October 1, 2008 | 2:11 pm
Posted by Brad A. Greenberg
Don’t tell my wife, but I do often make mistakes, and occasionally they end up in print. This happened last week with my feature on Bill Maher’s “Religulous.” The inaccuracy in the article didn’t reflect poorly on Maher, but on me, because I was the person I misrepresented.
In the editing process, my editor wisely removed a pro-religion rant that I had added to connect elements of the movie with a closing quote from Maher. The info, though relevant, was distracting and the tone incongruent with the article. But what I didn’t notice until after the story published Thursday was that I neglected to put any kind of transition back in between this paragraph:
But quickly my feelings of guilt faded into an understanding that the film is a guilty pleasure. “Religulous” is hilarious and poignant because it pokes fun not just at things that bother Maher, but that bother countless among the faithful: violence in God’s name, seeing science as a religious bogeyman, End Times theology.
And this closing quote from the film:
“The only appropriate attitude for man to have about the big questions is not arrogant certitude, but doubt,” Maher says in the film’s closing five-minute monologue, which shifts the tone to dead serious.
“The plain fact is, religion must die for man to live,” he says
To be sure, I do not think that religion must die if man is to live. Here is what I originally wrote to bridge those two quotes from Maher. The first of which I agree with, because doubt and faith are not mutually exclusive, and the second, its own form of dogma:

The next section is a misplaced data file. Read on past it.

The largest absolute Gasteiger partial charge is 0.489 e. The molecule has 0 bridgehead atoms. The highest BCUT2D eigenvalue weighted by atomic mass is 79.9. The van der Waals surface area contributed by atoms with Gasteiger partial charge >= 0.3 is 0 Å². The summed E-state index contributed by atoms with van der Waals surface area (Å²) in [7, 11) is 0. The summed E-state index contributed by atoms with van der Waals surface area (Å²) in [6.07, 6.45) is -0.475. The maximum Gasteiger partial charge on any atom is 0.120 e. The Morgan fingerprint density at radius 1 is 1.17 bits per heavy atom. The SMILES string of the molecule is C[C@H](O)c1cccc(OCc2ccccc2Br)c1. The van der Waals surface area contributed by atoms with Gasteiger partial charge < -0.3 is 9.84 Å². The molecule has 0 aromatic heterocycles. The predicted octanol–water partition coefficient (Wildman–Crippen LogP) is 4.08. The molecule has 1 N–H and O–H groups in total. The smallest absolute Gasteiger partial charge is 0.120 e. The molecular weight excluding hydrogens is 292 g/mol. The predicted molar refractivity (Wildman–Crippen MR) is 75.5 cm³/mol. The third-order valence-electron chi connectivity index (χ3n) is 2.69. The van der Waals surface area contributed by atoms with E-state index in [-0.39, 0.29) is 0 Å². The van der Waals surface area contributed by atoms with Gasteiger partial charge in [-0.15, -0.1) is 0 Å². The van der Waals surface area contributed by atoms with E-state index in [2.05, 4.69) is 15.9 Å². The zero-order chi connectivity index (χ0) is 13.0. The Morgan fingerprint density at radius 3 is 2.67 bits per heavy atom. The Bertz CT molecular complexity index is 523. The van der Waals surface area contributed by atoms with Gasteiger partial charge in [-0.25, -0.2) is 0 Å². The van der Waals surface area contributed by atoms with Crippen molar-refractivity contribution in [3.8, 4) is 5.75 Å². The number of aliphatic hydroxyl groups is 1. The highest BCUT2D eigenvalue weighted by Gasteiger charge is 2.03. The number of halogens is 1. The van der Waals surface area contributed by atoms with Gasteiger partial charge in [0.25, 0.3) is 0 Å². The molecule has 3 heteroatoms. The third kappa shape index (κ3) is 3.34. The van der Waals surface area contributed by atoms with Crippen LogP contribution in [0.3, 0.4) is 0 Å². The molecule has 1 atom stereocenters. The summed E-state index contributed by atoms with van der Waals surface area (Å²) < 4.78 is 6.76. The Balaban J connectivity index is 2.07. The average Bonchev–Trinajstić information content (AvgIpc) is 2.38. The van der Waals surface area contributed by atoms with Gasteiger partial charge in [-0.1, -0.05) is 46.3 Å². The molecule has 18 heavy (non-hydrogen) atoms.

True. I haven’t seen God and neither have you, and until we do, well, doubt will have to be an element of our belief – or unbelief. This is the perspective Maher comes from, and it’s one to be appreciated. Skepticism is as much a part of Judaism as persecution. Christians too have valued those whose doubt turned to faith (think St. Thomas).
But doubt does not mean disregard or disapproval. Religion provides hope and purpose and meaning; it creates community; it gives answer. It is not a panacea, though it can be a crutch because, in the end, religion is what you want it to be.
And if we didn’t fight wars over disagreements between our gods or our understanding of God, we’d fight wars over logic and reasoning, as the prophetic “South Park” indicated in true “comedy gold” two years ago.
I don’t think what I originally wrote was better, but I did want to clarify: I believe that believing in God is a beautiful thing (long as you don’t use that belief to persecute others).
To see Maher’s appearance last night on “The Daily Show,” watch the video above. Part two is after the jump.
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